By Olivia Perry

Today is R U OK? Day, recognised nationally as part of the R U OK? initiative. Offices are emptier but we’re logging more hours than ever at our desks, and as we continue to shift towards our new hybrid working model it’s vitally important that we still regularly check in with our own mental health and the health of those around us. R U OK? Day focuses on keeping everyone connected and starting a dialogue centred around mental health by simply asking: “Are you okay?” – a question that sparks a conversation that could potentially change someone’s life.

In this article, we share the warning signs of poor mental health in the workplace and how employers can proactively promote and support employee wellbeing.

Stop, look, and listen: what are the warning signs to look out for?

We spend much of our lives at work, and employers may be in one of the best positions to recognise the early warning signs of poor mental health. Such signs vary from person to person, but may include:

  • Increased absenteeism or tardiness.
  • Looking tired and seeming stressed.
  • Having trouble concentrating, making decisions, and managing multiple tasks.
  • Being unusually emotional and getting frustrated with people.
  • Avoiding social activities.
  • Outbursts and mood swings.
  • Increased isolation including sitting alone at lunchtime.
  • Unable to accept negative feedback.
  • A change in personality or attitude.

How can employers support mental health?

Reduce the stigma: often the fear of stigma inhibits some employees from reaching out for the support they need. Mental health can be a difficult topic to bring up with an employer, so when an employer starts the conversation, this can lessen the stigma while raising awareness of the issue. R U OK? Day is a good excuse to show employees you’re willing to listen and provide support.

Unwind and unplug: for some employees, working from home can mean feeling ‘plugged in’ all the time, which can cause extra work-related stress. As an employer, encouraging your employees to switch off at the end of the day and try to go for a walk, spend time with family or purely just take time for themselves, can foster a stress-free environment, and promote a healthy work-life balance that ultimately benefits both the employees and the overall productivity of the business.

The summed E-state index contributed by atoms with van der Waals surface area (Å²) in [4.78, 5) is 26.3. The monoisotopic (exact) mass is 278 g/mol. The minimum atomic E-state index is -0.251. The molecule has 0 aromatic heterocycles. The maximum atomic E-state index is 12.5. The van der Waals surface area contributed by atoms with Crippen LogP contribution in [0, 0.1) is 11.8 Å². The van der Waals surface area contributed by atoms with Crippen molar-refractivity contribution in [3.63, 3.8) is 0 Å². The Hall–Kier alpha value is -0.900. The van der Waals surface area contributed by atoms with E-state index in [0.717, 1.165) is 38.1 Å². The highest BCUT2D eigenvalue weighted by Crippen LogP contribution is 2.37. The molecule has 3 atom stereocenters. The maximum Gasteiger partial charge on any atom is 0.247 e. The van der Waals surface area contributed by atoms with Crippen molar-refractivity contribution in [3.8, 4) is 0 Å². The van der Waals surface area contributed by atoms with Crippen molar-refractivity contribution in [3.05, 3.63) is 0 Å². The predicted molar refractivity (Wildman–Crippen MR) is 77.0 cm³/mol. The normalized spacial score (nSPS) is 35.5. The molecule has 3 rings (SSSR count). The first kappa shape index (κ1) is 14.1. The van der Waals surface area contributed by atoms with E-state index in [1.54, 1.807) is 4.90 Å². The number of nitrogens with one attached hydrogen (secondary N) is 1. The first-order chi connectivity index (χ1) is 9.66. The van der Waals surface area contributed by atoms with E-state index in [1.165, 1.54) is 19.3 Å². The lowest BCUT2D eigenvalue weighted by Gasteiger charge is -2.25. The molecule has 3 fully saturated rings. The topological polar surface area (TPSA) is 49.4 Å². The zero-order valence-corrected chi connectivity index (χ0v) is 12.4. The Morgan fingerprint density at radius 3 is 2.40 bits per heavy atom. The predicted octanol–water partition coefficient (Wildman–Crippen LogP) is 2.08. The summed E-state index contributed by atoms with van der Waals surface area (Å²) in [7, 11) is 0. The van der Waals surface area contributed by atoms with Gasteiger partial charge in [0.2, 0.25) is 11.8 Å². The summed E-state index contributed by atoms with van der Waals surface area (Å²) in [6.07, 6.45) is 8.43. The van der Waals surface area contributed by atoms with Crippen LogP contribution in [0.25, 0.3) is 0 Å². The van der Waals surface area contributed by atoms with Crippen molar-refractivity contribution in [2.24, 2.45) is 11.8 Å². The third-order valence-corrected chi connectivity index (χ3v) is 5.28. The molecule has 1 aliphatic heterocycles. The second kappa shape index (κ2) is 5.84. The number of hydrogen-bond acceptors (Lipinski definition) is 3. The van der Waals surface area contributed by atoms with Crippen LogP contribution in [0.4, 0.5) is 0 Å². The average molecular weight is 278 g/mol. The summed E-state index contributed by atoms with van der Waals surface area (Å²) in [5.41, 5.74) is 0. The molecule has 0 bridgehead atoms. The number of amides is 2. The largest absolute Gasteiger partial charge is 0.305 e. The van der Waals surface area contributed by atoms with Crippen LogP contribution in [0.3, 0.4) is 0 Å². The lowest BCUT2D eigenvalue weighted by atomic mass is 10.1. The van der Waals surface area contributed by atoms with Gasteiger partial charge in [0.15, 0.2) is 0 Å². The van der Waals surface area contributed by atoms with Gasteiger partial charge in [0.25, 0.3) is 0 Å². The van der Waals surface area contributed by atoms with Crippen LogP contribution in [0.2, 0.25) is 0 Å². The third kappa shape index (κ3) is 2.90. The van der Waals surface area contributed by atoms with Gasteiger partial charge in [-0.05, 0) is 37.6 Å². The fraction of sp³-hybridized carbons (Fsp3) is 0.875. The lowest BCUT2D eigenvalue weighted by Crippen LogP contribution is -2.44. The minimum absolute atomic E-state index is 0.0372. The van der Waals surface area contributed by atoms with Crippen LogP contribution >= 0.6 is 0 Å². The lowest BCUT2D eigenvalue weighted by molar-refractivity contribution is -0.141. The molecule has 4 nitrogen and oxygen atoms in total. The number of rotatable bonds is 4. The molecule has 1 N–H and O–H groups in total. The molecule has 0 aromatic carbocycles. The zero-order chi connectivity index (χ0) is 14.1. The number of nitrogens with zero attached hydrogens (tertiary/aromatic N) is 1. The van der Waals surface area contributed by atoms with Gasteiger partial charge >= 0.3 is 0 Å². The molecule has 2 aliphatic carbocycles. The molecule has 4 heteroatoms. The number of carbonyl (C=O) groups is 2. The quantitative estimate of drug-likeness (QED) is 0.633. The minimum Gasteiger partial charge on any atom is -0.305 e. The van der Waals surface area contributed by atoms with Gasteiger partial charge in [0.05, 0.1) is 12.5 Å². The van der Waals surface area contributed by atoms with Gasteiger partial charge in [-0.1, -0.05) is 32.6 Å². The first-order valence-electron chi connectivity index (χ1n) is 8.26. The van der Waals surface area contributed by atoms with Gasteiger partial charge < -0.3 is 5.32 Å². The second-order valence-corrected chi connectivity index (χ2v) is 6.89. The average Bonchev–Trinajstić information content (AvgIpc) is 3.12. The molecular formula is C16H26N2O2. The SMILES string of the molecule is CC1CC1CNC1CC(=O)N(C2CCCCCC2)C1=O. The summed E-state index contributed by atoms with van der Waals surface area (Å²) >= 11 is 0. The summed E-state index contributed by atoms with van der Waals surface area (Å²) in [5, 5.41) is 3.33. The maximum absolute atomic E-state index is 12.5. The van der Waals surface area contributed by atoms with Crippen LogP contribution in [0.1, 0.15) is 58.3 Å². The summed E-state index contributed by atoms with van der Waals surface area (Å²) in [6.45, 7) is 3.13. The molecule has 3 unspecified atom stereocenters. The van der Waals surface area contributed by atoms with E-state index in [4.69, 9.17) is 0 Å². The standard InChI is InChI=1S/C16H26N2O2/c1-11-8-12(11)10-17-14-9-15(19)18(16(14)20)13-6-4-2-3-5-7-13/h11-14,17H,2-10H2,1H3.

Communicate: a good leader will show initiative by instigating conversations to show empathy and provide mental health guidance. This could include encouraging regular group and individual catch-ups/check-ins (even if online), introducing initiatives to maintain employee morale such as social events, reward, and recognition programs with employee ‘perks’, and promoting a larger conversation about overall well-being. R U OK? Day is a great way to start these conversations naturally, with the overall aim of encouraging such discussions throughout the year.

Provide support: ensure your employees know where to access mental health support if they need it. Whether this is an Employee Assistance Program (EAP) hosted by your business, or one of the many free support services such as Lifeline, Beyond Blue, or Mensline, it’s important that you provide clear instructions for how employees can reach out for assistance.

If this article has raised any concerns for you or someone you know please contact these free support services:

Lifeline – 13 11 14

Beyond Blue – 1300 22 4636

Mensline – 1300 78 99 78

DV line – 1800RESPECT (1800 737 732)

If any of the information in this article has raised any questions and you need some workplace advice, please reach out to our experts via our 24/7 Telephone Advisory Service.

Olivia Perry is a qualified Workplace Relations Consultant at FCB Group (our parent company) and HR Assured. She regularly provides advice to a large range of clients in relation to workplace laws and management of complex workplace matters.